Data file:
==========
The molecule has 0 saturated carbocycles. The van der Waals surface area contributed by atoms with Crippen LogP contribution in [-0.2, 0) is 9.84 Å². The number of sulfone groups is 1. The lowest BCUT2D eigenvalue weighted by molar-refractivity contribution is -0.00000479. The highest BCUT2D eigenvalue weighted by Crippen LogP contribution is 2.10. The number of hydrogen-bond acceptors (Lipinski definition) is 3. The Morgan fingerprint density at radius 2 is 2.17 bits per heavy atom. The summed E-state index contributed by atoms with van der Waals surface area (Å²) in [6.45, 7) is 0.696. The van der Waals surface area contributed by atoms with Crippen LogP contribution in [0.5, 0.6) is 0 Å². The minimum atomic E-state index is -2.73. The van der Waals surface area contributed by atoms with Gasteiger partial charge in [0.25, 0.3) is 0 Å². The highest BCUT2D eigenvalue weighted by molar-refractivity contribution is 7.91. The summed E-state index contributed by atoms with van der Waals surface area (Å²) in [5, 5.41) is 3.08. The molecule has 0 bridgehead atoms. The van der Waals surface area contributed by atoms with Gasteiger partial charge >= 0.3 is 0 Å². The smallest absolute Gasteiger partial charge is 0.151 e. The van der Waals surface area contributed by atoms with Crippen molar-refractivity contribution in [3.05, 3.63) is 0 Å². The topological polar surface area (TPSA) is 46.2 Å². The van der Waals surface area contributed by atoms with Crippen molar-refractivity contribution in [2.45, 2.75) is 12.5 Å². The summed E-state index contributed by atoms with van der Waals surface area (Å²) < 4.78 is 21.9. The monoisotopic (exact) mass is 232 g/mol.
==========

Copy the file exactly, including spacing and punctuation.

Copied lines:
The molecule has 0 saturated carbocycles. The van der Waals surface area contributed by atoms with Crippen LogP contribution in [-0.2, 0) is 9.84 Å². The number of sulfone groups is 1. The lowest BCUT2D eigenvalue weighted by molar-refractivity contribution is -0.00000479. The highest BCUT2D eigenvalue weighted by Crippen LogP contribution is 2.10. The number of hydrogen-bond acceptors (Lipinski definition) is 3. The Morgan fingerprint density at radius 2 is 2.17 bits per heavy atom. The summed E-state index contributed by atoms with van der Waals surface area (Å²) in [6.45, 7) is 0.696. The van der Waals surface area contributed by atoms with Crippen LogP contribution in [0.5, 0.6) is 0 Å². The minimum atomic E-state index is -2.73. The van der Waals surface area contributed by atoms with Gasteiger partial charge in [0.25, 0.3) is 0 Å². The highest BCUT2D eigenvalue weighted by molar-refractivity contribution is 7.91. The summed E-state index contributed by atoms with van der Waals surface area (Å²) in [5, 5.41) is 3.08. The molecule has 0 bridgehead atoms. The van der Waals surface area contributed by atoms with Gasteiger partial charge >= 0.3 is 0 Å². The smallest absolute Gasteiger partial charge is 0.151 e. The van der Waals surface area contributed by atoms with Crippen molar-refractivity contribution in [3.05, 3.63) is 0 Å². The topological polar surface area (TPSA) is 46.2 Å². The van der Waals surface area contributed by atoms with Crippen molar-refractivity contribution in [2.45, 2.75) is 12.5 Å². The summed E-state index contributed by atoms with van der Waals surface area (Å²) < 4.78 is 21.9. The monoisotopic (exact) mass is 232 g/mol.